That last point has translated directly over to my role today. Sure, helping people get square with the IRS may not be the same as swinging a hammer, but there are parallels. I take the same attitude I had as a supervisor on that railroad: Just because I’m your advisor doesn’t mean I’m above you. When you come to me for help, you bet I’m going to be right there with you through the whole process because we’re on the same team. As long as you’re willing to put in the work for your future, I’ll be laying track alongside you.

And the person the company picked was me — a scrawny, 18-year-old

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Become a ‘Dog Whisperer’

Intent to Levy Explained

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CELEBRITY TAX EVASION

and prison. But when the IRS needs $2 million from you, they aren’t going to make the situation any more pleasant. Downey reflected on this in an interview, stating, “I highly recommend to anyone who thinks that any of their life problems are annoying — get some tax trouble, and that will take your mind off everything else.” Of course, we all know where this story ends. In one of the greatest career turnarounds in cinema, Downey cleaned up his act. He kicked his drug addiction, committed to his acting career with gusto, and settled his beef with the IRS. Today, Downey is one of the highest-paid actors in the world and an icon in his own right. Love him or hate him, you have to admire how Downey never let his past define him. He was about as close to rock bottom as a celebrity — or anyone, for that matter — can get. Yet he turned Robert Downey Jr.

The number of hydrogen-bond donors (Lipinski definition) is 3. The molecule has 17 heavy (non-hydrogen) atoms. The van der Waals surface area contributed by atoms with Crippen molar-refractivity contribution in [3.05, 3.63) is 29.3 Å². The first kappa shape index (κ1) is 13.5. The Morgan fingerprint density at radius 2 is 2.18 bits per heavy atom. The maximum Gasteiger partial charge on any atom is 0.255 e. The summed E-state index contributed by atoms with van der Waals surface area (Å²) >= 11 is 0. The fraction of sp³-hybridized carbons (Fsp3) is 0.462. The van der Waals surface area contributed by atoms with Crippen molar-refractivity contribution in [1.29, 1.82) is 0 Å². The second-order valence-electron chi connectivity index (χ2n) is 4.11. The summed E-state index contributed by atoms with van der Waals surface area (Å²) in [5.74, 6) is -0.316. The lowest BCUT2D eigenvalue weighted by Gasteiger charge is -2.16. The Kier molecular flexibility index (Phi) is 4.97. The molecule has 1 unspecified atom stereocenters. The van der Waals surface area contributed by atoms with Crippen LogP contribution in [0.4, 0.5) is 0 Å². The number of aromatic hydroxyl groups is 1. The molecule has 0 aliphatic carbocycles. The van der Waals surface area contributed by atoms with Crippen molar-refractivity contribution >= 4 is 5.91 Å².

SUDOKU You may think that being behind on your taxes would seem like relatively small potatoes to Downey compared to the grim realities of drug abuse It’s hard to remember that Robert Downey Jr., now inseparably tied to the titanic Marvel franchise as Iron Man, used to make more appearances behind bars than on the red carpet. Hollywood is full of stories of falls from grace and drug benders, but this star took self-destruction to a whole new level. While he was in and out of prison on various heroin and cocaine charges, Downey was also racking up a substantial tax debt. In fact, the actor fell more than $2 million behind on his payments with the IRS, making for one of the largest Hollywood tax debts on record. Unlike other celebrities we’ve covered, Downey wasn’t involved in a bogus tax haven or any other harebrained scheme. Between the drugs, alcohol, and incarceration, the young actor simply didn’t have the money for Uncle Sam.

his life around, settled his debt, and went on to find success. Taking control of your future doesn’t require an Iron Man suit, but it can be a heroic effort all the same.

GRILLED LEG OF LAMB

This recipe is the perfect centerpiece for a late summer cookout or an easy family dinner.

Ingredients